The ‘Leopard’ is Don Fabrizio, the head of an ancient noble family of Sicily in 1860, which is not a very good time to be a Sicilian prince. Should Don Fabrizio continue to prop up the disintegrating Kingdom of the Two Sicilies or should he support Garibaldi and his Red Shirts as the rebels attempt to unify Italy? Don Fabrizio’s handsome, charming nephew, Tancredi, has no doubts. “If we want things to stay as they are, things will have to change,” declares Tancredi. Then he rushes off to join the Red Shirts, gains a heroic (but not very serious) wound, and swaggers back to the family’s country estate, where he falls in love with the mayor’s beautiful daughter, to his cousin Concetta’s dismay. A further dilemma for Don Fabrizio! Should he permit, even encourage, this marriage? The mayor, Don Calogero, is vulgar, devious and violent, the very opposite of a nobleman, but he’s rich and powerful and the marriage would allow ambitious Tancredi to prosper in this new regime. But what about poor Concetta’s broken heart? Will she continue to spurn Tancredi’s friend, the shy but devoted Count? Will the hapless family priest, Father Pirrone, ever manage to convince Don Fabrizio to take religion seriously? Will Paolo, Don Fabrizio’s useless son, ever turn into a worthy heir? And will Bendicò, Don Fabrizio’s affectionate but destructive Great Dane, ever stop digging up the flower beds?
The plot provides no great surprises, but the delight of this novel lies in the rich descriptions of characters and settings and particularly, in Don Fabrizio’s droll, sardonic reflections on life and the decline of the aristocracy. Imagine if Anthony Trollope had written a Sicilian version of Brideshead Revisited and you’ll get some idea of the tone of the novel. Don Fabrizio observes the rebels with mild interest, too intelligent and cynical to believe they will benefit Sicily, but too fatalistic (and lazy) to try to stop them. When they offer him a post as senator in the new government, he turns it down, saying, “In Sicily, it doesn’t matter about doing things well or badly; the sin which we Sicilians never forgive is simply that of ‘doing’ at all”, going on to claim that “Sicilians never want to improve for the simple reason that they think themselves perfect; their vanity is stronger than their misery”. He winces at Don Calogero’s vulgarity but reluctantly comes to admire the mayor’s ability to solve problems, “free as he was from the shackles imposed on many other men by honesty, decency and plain good manners”.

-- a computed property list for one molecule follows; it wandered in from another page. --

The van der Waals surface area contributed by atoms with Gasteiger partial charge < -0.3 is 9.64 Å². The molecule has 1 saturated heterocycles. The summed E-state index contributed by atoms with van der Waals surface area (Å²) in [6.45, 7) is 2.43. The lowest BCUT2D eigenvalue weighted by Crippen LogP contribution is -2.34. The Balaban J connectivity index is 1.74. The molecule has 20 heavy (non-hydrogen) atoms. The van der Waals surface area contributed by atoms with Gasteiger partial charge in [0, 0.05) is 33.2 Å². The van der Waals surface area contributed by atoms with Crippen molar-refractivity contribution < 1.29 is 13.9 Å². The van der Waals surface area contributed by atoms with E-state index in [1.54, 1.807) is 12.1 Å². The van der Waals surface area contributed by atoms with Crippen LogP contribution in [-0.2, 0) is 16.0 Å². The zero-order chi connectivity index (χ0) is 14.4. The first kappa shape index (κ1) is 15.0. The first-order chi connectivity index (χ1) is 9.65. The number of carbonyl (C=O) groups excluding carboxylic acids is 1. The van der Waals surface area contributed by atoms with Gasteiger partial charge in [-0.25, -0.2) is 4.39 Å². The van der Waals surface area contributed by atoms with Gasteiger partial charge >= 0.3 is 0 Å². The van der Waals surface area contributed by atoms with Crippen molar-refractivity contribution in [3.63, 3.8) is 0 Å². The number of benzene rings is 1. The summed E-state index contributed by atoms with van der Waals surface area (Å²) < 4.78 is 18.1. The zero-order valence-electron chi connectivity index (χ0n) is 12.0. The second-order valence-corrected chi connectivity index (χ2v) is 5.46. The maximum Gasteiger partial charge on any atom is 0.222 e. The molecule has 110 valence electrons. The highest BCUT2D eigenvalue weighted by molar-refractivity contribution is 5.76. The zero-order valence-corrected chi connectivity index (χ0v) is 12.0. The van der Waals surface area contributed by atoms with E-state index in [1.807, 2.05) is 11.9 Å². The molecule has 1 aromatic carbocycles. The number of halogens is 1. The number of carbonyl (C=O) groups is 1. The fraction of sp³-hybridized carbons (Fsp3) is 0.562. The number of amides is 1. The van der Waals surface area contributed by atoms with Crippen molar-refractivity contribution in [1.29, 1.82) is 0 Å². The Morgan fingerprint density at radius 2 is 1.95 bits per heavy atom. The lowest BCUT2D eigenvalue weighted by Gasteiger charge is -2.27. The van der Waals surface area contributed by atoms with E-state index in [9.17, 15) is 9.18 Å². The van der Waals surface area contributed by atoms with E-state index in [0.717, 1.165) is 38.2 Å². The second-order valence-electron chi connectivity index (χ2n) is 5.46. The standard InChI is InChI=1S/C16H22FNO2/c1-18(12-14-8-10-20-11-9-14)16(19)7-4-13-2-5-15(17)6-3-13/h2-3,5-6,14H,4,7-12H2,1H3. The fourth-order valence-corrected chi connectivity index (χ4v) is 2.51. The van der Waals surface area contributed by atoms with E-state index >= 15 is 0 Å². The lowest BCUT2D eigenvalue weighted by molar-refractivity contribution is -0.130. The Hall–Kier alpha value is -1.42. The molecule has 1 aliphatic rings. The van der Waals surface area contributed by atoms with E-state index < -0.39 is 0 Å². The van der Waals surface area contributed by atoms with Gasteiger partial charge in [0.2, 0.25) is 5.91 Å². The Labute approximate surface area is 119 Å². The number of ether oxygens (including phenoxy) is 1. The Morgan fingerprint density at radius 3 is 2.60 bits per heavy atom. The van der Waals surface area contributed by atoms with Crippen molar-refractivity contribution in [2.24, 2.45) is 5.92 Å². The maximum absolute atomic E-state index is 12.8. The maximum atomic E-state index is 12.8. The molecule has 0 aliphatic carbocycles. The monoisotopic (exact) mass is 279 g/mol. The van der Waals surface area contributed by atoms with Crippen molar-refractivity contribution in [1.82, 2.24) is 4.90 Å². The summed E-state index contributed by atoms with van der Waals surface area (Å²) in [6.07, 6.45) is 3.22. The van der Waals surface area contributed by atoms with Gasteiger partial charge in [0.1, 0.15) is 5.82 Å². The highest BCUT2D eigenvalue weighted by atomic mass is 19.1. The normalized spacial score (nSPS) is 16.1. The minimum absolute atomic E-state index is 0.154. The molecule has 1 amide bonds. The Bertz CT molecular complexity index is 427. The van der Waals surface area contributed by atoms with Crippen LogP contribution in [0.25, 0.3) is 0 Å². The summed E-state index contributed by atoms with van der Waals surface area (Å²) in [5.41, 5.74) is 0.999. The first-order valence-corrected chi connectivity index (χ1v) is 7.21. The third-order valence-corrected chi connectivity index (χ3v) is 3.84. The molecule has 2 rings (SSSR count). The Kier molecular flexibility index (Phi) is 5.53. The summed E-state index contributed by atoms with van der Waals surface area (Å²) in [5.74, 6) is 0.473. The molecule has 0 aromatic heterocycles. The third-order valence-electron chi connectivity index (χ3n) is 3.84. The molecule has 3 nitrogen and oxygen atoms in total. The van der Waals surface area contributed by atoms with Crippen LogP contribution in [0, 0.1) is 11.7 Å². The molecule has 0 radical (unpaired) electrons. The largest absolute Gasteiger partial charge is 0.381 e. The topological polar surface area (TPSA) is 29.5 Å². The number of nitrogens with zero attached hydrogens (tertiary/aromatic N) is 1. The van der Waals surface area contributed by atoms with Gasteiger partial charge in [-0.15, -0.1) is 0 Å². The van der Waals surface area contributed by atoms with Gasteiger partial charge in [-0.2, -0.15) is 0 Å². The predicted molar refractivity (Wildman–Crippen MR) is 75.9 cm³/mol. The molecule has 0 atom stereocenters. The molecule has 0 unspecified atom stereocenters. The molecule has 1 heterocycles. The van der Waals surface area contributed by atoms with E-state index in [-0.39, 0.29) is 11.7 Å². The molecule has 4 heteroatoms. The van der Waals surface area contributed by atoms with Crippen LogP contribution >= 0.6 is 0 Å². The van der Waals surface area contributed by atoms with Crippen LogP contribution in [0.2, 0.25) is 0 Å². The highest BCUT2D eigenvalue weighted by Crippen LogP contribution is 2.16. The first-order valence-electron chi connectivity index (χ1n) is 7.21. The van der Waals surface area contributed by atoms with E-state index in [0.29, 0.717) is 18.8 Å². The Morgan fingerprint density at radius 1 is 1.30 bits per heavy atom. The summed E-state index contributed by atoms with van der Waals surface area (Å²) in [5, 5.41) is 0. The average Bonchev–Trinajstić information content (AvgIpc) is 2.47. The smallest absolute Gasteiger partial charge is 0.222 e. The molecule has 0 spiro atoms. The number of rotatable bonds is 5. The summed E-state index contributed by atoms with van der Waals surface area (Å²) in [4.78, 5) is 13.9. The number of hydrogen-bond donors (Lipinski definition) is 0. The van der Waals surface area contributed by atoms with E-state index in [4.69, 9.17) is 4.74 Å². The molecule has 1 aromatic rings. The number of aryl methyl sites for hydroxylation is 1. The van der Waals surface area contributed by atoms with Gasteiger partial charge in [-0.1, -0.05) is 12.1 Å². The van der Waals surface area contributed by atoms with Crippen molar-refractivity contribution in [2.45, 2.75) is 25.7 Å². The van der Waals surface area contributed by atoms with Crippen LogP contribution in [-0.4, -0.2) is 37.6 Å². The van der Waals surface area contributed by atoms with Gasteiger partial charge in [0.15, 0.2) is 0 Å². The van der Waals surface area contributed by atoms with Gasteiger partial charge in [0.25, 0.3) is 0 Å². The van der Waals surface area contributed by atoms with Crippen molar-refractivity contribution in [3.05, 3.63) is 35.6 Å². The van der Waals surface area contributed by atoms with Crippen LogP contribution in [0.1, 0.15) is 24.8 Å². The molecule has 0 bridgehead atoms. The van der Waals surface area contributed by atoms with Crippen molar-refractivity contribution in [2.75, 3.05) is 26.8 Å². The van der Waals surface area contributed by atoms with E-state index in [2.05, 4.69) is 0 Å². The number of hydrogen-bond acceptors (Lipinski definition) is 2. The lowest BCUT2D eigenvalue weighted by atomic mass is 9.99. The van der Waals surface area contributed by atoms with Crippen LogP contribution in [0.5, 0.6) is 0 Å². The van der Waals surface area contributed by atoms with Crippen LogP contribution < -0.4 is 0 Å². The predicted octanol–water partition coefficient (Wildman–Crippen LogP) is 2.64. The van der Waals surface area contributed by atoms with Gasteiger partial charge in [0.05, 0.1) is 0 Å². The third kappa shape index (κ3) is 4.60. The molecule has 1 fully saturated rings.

I loved Don Fabrizio’s descriptions of the stark, arid Sicilian countryside where he spends summers at one of his immense, deteriorating palaces, Donnafugata, in which there are “apartments and corners not even Don Fabrizio had ever set foot – a cause of great satisfaction to him, for he used to say that a house of which one knew every room wasn’t worth living in”. There are also gorgeous descriptions of his palace near Palermo and of a grand ball at a friend’s mansion, at which Tancredi anxiously introduces his future wife and father-in-law to Society.
The Leopard seems such a glorious nineteenth-century kind of novel that it comes as a shock to read that the grand ballroom, with its ceiling painted with “eternal” gods, is destined to be destroyed by “a bomb manufactured in Pittsburgh, Penn” in 1943. The author, the last Prince of Lampedusa, wrote this in the 1950s, after his own palace had been destroyed in the war2. The character of Don Fabrizio is based on his own great-grandfather and the settings of the novel are so beautifully, authentically described because they were the author’s childhood homes. As David Gilmour writes in the introduction to the English translation3, “So much of Lampedusa’s life, his wisdom, his learning and his sensibility, were distilled in its pages that it is doubtful whether he could have written a second novel of similar quality and intensity. The Leopard is a masterpiece because its author waited so long before writing it.”
Working my way through my towers of 1960s research books last week, I finally had an ‘Aha!’ moment – one of those moments when I come across a reference (often a fleeting one, sometimes a mere footnote) to a fascinating real-life event that seems to fit perfectly into my planned story. “Aha!” I cried, clapping my hands in great excitement.1 Ideally, an ‘Aha!’ historical event will involve some bizarre element but not be widely known, because I like the idea of my readers saying to themselves while reading, “I never knew about that! Did that really happen?” On the other hand, it’s helpful (for both me and inquisitive novel readers who want to learn more) if there’s a fair amount of information available about the event. This particular event I’ve discovered appears to fulfil all these conditions, which makes me very happy.
Of course, there’s the possibility that this will turn into an ‘Oh no . . .’ moment, which occurs when I dig further into the research, unearth an inconvenient fact and realise that the event is not actually going to fit into my story the way I’d hoped. Sometimes the dates don’t match my planned story; sometimes there’s a complicated backstory to the event that will lead my story somewhere I don’t want it to go. Here are three scenes that didn’t appear in my Montmaray Journals trilogy, due to ‘Oh no . . .’ moments: